Letters of Recommendation

Some Guidelines for Students

Academics often write letters of recommendation for students when they apply for scholarships, exchange programmes, internships, and jobs. A good letter of recommendation requires time and preparation. A hastily written, platitudinous letter does the recommendee no favours and reflects badly on the recommender. These are some guidelines for students requesting references.

  • Choose recommenders who know you in a capacity relevant to the purpose of the recommendation. If you are applying for a PhD scholarship, approach people who are familiar with advanced study you have done (say at honours level) rather than someone who taught you in a first-year unit.
  • Explain the purpose – and form of the recommendation. What is required? A full letter? A multiple-choice form? Print out the scholarship criteria or job description and give this to your recommender.
  • If what you are applying for requires a personal statement from you, give your recommender a draft of it, so that you and the person writing for you are ‘on the same page’.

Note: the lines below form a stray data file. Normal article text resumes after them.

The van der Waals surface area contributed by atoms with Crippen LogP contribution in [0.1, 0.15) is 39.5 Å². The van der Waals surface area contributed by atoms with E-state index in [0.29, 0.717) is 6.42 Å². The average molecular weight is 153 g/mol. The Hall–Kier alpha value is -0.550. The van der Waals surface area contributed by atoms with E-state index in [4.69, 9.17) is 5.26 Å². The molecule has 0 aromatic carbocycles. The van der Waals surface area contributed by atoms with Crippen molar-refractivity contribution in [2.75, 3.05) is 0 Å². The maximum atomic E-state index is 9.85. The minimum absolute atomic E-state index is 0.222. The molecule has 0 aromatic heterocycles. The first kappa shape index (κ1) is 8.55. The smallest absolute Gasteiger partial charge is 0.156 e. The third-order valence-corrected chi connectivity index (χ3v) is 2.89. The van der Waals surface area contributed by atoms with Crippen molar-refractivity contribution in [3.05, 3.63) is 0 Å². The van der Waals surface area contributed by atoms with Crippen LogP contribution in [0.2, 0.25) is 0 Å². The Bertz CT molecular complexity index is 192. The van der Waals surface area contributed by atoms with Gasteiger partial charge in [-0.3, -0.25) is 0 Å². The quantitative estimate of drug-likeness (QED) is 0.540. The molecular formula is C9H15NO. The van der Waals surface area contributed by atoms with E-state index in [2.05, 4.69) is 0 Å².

• Provide your recommenders with as much relevant information as you can, such as a CV and an academic transcript. Offer to give them copies of the essays they gave you high marks for last year or the year before (ideally with their comments on). The more specific they can be about your distinctive brand of accomplishment, the better.
  • Fill out any forms as completely as possible. Don’t leave it to the recommender to write in your full name, email address and phone number. They may not know this information, and this could cause delays.
  • Give your recommender a stamped, addressed envelope for the letter. They may be writing it from home, not putting it in the university mail. Few organizations accept emailed references.
  • Thank your recommenders and let them know the outcome of your application. We want to know how you do!